Sunday, 12 October 2014

Felting Fun - Shetland Wool Week 2014

Amongst other things Shetland is famous for its sheep, its wool and its distinctive Fair Isle knitting which come together every year for wool week. Shetland Wool Week has been running for 5 years now and coincides with national wool week. This year I had visitors for a long "wool weekend". Wool week seems to be getting bigger each year and this year was a real treat. There have been classes and exhibitions dotted all over the islands. As I have mentioned before I am not a knitter but I loved the idea of doing something new and different so I signed myself, my friend and her mum up to a needle felting course. None of us had ever done it before so it seemed like a fun idea.

We had all tried our hands at spinning with mixed success earlier in the week and I soon discovered that I am just not coordinated enough to pull it off, in fact I feel I am so uncoordinated that I should be proud of myself for being able to walk. On the night of the felting we set out in a gale with crazy rain and went to the class in the Peerie Cafe in Lerwick. I was not sure how well the cafe would work as a setting, it is always bustling in the day and has a lovely atmosphere, so it was odd going at night but it actually worked really well. We were upstairs and there were just enough people to fill the tables. Everybody was really friendly and chatty.

The class was ran by Ana and Amy who were friendly and very approachable. They started with a short demo and then let everybody get stuck in. The principle is very simple, we were provided with prepared felt rectangles and there was a table full of prepared coloured fleece. The course information said to take an image with us and they provided books with extra. You place the fleece on the felt and stab with a barbed needle until the fibres fuse. In principle this is very straight forward and anything you are not happy with you can remove.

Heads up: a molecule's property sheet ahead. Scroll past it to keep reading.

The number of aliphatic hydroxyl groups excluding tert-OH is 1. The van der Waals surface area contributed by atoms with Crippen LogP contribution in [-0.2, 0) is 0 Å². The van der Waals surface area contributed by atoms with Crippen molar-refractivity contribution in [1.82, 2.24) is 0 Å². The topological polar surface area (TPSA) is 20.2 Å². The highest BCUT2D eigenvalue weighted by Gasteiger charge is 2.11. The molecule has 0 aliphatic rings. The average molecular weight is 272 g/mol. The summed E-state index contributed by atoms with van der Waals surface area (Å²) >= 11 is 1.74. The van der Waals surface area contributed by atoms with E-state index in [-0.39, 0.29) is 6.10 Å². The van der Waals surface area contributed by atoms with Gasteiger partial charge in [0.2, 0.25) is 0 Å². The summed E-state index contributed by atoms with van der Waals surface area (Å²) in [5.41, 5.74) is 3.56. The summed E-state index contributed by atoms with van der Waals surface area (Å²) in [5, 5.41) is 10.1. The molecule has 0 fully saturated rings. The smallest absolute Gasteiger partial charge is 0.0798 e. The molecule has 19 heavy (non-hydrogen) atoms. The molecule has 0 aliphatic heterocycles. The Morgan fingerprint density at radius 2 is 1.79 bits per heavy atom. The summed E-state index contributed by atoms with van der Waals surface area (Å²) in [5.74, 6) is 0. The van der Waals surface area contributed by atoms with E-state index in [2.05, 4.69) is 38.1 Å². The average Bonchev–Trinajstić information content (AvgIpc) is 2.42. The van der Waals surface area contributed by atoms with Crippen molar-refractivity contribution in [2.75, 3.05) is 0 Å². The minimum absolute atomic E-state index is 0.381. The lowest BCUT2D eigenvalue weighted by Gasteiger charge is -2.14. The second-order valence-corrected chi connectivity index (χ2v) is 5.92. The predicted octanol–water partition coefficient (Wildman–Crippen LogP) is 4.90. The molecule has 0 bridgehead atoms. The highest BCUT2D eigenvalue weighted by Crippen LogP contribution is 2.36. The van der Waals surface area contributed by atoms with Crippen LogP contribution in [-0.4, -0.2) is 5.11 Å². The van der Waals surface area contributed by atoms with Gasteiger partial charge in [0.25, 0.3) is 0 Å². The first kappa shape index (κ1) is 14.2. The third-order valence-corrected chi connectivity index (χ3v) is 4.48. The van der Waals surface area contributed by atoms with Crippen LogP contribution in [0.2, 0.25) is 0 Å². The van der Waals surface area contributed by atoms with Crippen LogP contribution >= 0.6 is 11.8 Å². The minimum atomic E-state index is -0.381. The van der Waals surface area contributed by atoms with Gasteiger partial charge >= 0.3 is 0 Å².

I had found it difficult to choose an image but when I saw the box of  beads and embellishments I decided on Mousa as the postcard I took along had flowers in the foreground. The difficulty for me came in the fact that you just have to "go with it" as its not marked or traced. I started out trying to draw and realised I had to just do it and see what happened. Initially I tried layering colours on top of each other but it was looking too stripey so I took it off. I then pulled it into little pieces and mixed it back up. It is a huge advantage that you can put something on with a few stabs of the needle and if you are not happy you can lift it back off. I loved the way that you can build up the colours and picture and I marked out my fallen walls with thin wool and felted over them to give texture.

I felted my broch separately to try and get the shape and then I felted it onto my hill. I had been quite aggressive with my felting and some of the colour was showing on the back - this was easily solved by adding another pad of felt to the back and felting it on. I added in my beads in the foreground and suddenly felt comfortable again with a "normal" needle in my hand. I blanket stitched around the edge to neaten it up and down to curiosity as much as anything I wrote 'Mousa' in local wool on the back and felted it in. I took a few minutes to decide what to write as my first thoughts were longer words and I imagined me trying to scrunch the letters in like a badly designed poster at school.

I was impressed that I had produced something in just under 2 and a half hours. It was fun to do and my piece was neat and recognisable even if I had taken a little artistic licence with proportions. What amazed me was the array of fantastic pieces around the room although I got broch envy at a much larger more detailed broch!

My friend produced a fantastic postcard based of St Ninians with a stunning moody sky. She was far more bold in her approach and balanced colour and texture with well placed embellishments. My friend's Mum excelled despite also being a beginner, she chose a Ram that she had found in the wool week promotional bag - the original design was a bright watercolour. She translated the head with fantastic accuracy and added detail to the nose, eyes and horns and it was looking lovely. She then took it a step further and padded it creating a 3D rams head that made it pop. She backed it on darker felt and blanket stitched the edge. This gave it a fantastic professional finish.

It was a lovely night to spend a night and everybody was friendly and shared ideas and designs. I will most certainly be looking out for any more classes next year.

St Ninnians by Maria Bell on the left, Wool Week Ram top right by Glynis Bennison and bottom right is my Mousa.

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